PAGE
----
What if, instead of thinking the new tune is too hard, tricky, difficult, or a total nightmare … you saw the new tune as easy or a breeze to learn, and you said to yourself, “No problem!”
Learn Something New

Here are some new and TRUE preconceptions to get in your head whenever you begin a new piece.

    • All tunes are riddled with what I call “Easy Bits,” no matter how tough they might appear at first glance. Go find all the easy bits right away. Maybe even highlight them on your tablature, and see how much “yellow” paper there is.
    • Find melody or chord patterns you’ve played before, and say, “Oh, I’ve seen this before!” Call on your experience, and build on what you already know.
  • Play to your strengths. I love to learn slow tunes with long arpeggios, so I find myself choosing old-time hymns or love songs to learn. Identify your strengths and choose music that will highlight that.

Albert Einstein said, “Life is like riding a bicycle. To keep your balance you must keep moving.”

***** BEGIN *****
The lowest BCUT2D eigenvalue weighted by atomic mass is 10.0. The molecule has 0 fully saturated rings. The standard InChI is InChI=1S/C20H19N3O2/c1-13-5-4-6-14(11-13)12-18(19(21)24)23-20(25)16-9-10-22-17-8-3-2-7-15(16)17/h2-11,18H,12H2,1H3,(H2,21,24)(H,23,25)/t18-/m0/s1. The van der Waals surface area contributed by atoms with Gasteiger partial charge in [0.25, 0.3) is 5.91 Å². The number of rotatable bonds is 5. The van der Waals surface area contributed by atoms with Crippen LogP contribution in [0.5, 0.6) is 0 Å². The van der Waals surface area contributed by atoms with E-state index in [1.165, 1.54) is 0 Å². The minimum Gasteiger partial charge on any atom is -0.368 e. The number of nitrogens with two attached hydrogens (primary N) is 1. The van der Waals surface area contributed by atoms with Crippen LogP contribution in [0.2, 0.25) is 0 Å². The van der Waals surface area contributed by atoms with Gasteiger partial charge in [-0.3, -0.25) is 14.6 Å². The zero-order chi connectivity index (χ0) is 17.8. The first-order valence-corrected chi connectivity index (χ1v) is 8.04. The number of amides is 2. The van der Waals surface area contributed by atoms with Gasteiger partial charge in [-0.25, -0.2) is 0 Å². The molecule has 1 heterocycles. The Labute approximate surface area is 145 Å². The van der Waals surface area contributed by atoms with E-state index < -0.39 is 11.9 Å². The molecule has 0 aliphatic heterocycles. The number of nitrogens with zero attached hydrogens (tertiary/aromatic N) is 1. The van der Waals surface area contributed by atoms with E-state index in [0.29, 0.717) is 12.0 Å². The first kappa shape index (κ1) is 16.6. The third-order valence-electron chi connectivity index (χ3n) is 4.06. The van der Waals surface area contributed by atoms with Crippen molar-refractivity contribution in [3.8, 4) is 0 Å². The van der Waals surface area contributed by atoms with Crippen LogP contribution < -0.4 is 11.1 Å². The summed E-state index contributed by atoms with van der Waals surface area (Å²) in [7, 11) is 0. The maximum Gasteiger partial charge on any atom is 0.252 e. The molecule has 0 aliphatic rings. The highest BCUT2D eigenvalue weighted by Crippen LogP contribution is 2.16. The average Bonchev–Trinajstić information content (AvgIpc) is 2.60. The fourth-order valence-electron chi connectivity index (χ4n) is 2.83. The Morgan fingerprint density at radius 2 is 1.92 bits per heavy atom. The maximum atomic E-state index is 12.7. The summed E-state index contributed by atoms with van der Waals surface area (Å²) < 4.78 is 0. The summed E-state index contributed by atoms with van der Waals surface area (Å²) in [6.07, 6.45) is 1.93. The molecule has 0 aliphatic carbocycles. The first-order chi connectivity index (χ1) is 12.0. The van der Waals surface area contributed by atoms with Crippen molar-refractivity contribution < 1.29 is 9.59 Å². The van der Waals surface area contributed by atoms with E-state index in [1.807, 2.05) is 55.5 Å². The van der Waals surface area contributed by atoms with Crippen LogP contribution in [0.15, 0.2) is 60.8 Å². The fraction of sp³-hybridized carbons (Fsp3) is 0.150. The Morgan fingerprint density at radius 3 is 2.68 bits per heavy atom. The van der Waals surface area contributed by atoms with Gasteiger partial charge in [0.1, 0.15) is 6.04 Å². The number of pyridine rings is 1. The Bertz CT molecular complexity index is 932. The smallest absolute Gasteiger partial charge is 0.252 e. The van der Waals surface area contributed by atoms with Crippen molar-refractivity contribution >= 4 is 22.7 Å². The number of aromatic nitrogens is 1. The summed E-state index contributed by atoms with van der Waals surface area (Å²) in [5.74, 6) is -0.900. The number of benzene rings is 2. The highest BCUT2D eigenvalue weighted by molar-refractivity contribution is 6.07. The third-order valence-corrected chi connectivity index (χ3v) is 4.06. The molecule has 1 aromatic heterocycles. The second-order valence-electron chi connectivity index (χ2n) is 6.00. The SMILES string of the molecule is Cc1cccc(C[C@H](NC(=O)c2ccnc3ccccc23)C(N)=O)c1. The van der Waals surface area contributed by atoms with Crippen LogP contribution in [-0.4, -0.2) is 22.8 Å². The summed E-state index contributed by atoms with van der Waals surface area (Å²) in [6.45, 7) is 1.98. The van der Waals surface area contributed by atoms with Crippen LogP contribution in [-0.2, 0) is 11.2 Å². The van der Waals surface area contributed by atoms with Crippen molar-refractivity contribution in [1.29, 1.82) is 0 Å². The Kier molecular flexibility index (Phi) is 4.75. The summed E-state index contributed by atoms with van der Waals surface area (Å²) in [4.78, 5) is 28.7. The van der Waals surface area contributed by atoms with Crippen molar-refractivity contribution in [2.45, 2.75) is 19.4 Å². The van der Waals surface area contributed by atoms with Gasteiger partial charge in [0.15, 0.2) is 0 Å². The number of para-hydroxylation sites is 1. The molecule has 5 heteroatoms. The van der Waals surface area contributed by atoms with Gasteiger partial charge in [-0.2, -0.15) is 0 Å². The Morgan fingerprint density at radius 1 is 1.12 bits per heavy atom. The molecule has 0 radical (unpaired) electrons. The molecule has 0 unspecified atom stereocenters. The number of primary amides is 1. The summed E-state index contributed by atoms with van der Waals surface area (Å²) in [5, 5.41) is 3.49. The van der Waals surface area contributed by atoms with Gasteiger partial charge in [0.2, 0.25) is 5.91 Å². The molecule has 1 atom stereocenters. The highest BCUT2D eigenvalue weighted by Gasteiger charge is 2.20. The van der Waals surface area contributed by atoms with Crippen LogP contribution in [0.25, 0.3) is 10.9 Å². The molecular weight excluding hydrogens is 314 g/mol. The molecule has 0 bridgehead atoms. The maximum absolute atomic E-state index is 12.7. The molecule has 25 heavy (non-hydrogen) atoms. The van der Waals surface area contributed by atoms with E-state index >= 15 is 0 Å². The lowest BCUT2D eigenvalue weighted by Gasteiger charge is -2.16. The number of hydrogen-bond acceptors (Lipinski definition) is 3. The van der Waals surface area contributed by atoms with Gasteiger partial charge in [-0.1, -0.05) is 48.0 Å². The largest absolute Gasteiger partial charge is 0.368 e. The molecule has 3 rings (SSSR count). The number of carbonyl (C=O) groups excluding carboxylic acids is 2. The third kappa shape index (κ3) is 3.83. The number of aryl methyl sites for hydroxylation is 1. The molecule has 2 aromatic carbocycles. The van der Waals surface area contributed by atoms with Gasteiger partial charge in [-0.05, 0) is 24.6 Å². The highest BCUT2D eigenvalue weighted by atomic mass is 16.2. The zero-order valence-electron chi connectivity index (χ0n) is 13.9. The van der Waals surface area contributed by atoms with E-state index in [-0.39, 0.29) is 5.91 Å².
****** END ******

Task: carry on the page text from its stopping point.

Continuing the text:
And to keep progressing musically, you must keep moving forward as well.
Be intentional in choosing music with a tricky section.
Don’t just stick with the easy tunes. 
Challenge yourself. 
One day you’ll look back and say, “I can’t believe how far I’ve come in such a short time.” 

As always, if you have any questions, please feel free to ask Steve or myself.

Happy dulcimering,
Linda
 

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Fiddle-Tune-A-Day

Fiddle-Tune-A-Day

by Steve Eulberg

In 2012, my buddy, Vi Wickam began a year-long project of recording a Fiddle Tune every day of the year.  An awesome goal…AND in a leap year!

I was privileged to play with him for several of these days.

Here is a gallery of those videos.

Vi has collected the audio of each of these tunes, and is in the process of transcribing them as well.